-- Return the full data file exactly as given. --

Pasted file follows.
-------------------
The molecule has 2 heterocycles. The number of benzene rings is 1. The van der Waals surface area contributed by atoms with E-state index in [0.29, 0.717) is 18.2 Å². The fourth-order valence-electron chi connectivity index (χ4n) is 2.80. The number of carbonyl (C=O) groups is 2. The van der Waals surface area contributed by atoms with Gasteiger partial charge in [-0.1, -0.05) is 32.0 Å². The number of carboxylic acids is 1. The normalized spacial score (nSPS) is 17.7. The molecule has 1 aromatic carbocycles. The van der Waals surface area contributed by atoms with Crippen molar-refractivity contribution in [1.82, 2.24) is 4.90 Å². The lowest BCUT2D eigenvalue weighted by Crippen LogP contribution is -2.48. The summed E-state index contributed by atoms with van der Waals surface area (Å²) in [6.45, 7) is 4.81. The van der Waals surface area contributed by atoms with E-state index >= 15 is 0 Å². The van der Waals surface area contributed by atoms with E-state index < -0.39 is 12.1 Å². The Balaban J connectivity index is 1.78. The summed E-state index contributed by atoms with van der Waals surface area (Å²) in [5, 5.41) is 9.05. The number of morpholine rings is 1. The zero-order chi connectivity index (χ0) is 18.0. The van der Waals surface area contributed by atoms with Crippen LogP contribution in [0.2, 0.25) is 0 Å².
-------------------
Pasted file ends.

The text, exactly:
The molecule has 2 heterocycles. The number of benzene rings is 1. The van der Waals surface area contributed by atoms with E-state index in [0.29, 0.717) is 18.2 Å². The fourth-order valence-electron chi connectivity index (χ4n) is 2.80. The number of carbonyl (C=O) groups is 2. The van der Waals surface area contributed by atoms with Gasteiger partial charge in [-0.1, -0.05) is 32.0 Å². The number of carboxylic acids is 1. The normalized spacial score (nSPS) is 17.7. The molecule has 1 aromatic carbocycles. The van der Waals surface area contributed by atoms with Crippen molar-refractivity contribution in [1.82, 2.24) is 4.90 Å². The lowest BCUT2D eigenvalue weighted by Crippen LogP contribution is -2.48. The summed E-state index contributed by atoms with van der Waals surface area (Å²) in [6.45, 7) is 4.81. The van der Waals surface area contributed by atoms with E-state index >= 15 is 0 Å². The van der Waals surface area contributed by atoms with E-state index < -0.39 is 12.1 Å². The Balaban J connectivity index is 1.78. The summed E-state index contributed by atoms with van der Waals surface area (Å²) in [5, 5.41) is 9.05. The number of morpholine rings is 1. The zero-order chi connectivity index (χ0) is 18.0. The van der Waals surface area contributed by atoms with Crippen LogP contribution in [0.2, 0.25) is 0 Å².